Karine Baltodano: So we took the steps and went and met with the doctor. What they always do first is check the mail because it's a yay or nay, or maybe.

Dr. Tim Clinton: It's about sperm count and all that, right?

Karine Baltodano: Yeah. Sperm count, healthy, does have mobility. Of course, Robert was like, "Not me." But he went through the process and checked out fine. Then the woman is so much more complex. So they checked to make sure that you're healthy lining, able to carry. Honestly, nothing came up on me. It came out like there's no answer. And again, goes back to then are we supposed to have kids. If there's no answers. Some people have a medical diagnosis.

Dr. Tim Clinton: So you guys had really unexplained infertility issues.

Robert Baltodano: That's what they told us.

Karine Baltodano: And that's when they said, it's my eggs likely. Only way is through IVF. It'll either be yes or no. And in my own infertility journey, I guess one of the blessings I always found, and I don't mean to be harsh on this, is that I never miscarried. I never even got pregnant. If I ever got pregnant, they would've been more hopeful in my infertility journey, but they really didn't sound like any hope. So it's costly. We had enough money for one try or...

Dr. Tim Clinton: I don't think people understand that too. It is expensive. Here's more added burden now on top of everything. The old insult, the injury type thing. It's just like, "Oh my goodness. God, what's happening?" But what's happening is there's a burning desire down in your soul, and that's not wrong. It's not bad to want to have children.

Robert Baltodano: Nope.

Dr. Tim Clinton: Making sure that we give voice to that for a second. Take us into the next step then. How did you guys navigate these C's?

Robert Baltodano: Now we've, we've been confirmed. We decided together. Here's the important part. It was together. We're not doing this IVF. And then we start talking about adoption. I wasn't 100% behind adoption at that time because in my mind, it crossed my mind to just say, "Well, let's just not have kids. This is the end here." But then Karine starts saying, "Well, what about adoption?"

Karine Baltodano: I waited until he got on board. I was not interested in single parenting at all. I didn't just want a baby, I wanted a family. And so I waited till Robert was on board and it did take years-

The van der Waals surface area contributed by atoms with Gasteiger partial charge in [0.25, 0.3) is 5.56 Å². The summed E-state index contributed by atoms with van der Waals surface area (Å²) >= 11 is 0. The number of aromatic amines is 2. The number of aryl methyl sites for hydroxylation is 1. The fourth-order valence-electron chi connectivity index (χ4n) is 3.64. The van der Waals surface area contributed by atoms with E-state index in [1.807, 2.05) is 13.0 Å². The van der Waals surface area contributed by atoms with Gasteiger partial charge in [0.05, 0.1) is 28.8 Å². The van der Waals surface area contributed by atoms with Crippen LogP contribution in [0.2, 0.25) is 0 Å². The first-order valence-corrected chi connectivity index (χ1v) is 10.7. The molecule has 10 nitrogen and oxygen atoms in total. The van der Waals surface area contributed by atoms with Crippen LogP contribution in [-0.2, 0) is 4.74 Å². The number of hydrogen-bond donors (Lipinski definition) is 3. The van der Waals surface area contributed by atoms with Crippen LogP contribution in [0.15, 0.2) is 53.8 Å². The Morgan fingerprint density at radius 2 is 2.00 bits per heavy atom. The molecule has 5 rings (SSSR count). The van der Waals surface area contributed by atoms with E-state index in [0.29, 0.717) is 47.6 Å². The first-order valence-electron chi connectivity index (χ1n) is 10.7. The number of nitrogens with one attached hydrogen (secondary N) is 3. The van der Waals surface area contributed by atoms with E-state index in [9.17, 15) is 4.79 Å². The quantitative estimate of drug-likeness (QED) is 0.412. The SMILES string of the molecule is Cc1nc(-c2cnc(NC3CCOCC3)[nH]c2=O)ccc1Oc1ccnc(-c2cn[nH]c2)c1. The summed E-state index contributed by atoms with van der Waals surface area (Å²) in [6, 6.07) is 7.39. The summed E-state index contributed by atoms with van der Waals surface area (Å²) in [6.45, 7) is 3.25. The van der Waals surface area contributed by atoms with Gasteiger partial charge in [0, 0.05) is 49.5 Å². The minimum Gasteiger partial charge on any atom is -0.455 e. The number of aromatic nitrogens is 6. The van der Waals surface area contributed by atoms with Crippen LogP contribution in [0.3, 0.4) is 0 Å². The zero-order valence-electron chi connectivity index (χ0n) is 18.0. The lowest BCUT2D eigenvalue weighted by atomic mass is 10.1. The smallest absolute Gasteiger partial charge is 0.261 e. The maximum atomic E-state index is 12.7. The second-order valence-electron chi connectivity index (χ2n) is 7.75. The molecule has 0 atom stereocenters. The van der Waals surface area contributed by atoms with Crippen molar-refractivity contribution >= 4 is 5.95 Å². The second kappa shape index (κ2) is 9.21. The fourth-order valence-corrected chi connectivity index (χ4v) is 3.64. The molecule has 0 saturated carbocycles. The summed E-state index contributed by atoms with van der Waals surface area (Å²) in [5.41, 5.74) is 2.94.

Robert Baltodano: It did.

Karine Baltodano: ... before you did. And then when he was on board, we just went to every adoption seminar to check into it, and that way. But the one thing I do appreciate, Robert, that you would always say even when we were struggling that it's not bad to desire that it was normal and natural to desire a family. We weren't desiring something wicked or wrong. We even tell single friends that who have not got married and been waiting, your desire for a spouse is not wrong. It's good. This is what God planned.

Dr. Tim Clinton: And Robert, in a lot of ways, that goes back to your theological training. You were really wrestling with God through this. What did God again put in your heart?

Robert Baltodano: God actually started working that into me. And that's the whole thing about the adoption and being able to see how God sees me as an adopted son. And that began to help me. That whole theological process began again for me. So when we moved back to California, then we started to like my wife said, Karine, that we start looking into adoption seminars and we were going to these places, meeting with agencies. And basically, Ted Youmans, who was the attorney who was God used tremendously in California. He's still doing this adoption ministry that he has, and he's a lawyer. He's the one that... I don't know how we found out. At his house, he had this support for people that wanted to adopt.

We were in this circle, about 10 people. He didn't know us from Adam. He looked at us and he says, "You know what? I'm going to pray for you guys. God, just lay this on my heart. Let me pray for you guys." I looked down, I'm like, "No, you don't even know who we are." He doesn't know our story.

Karine Baltodano: And it's also the first time anyone really prayed over us for infertility.

Robert Baltodano: So he started praying over us and the Lord began to open those doors with him for adoption.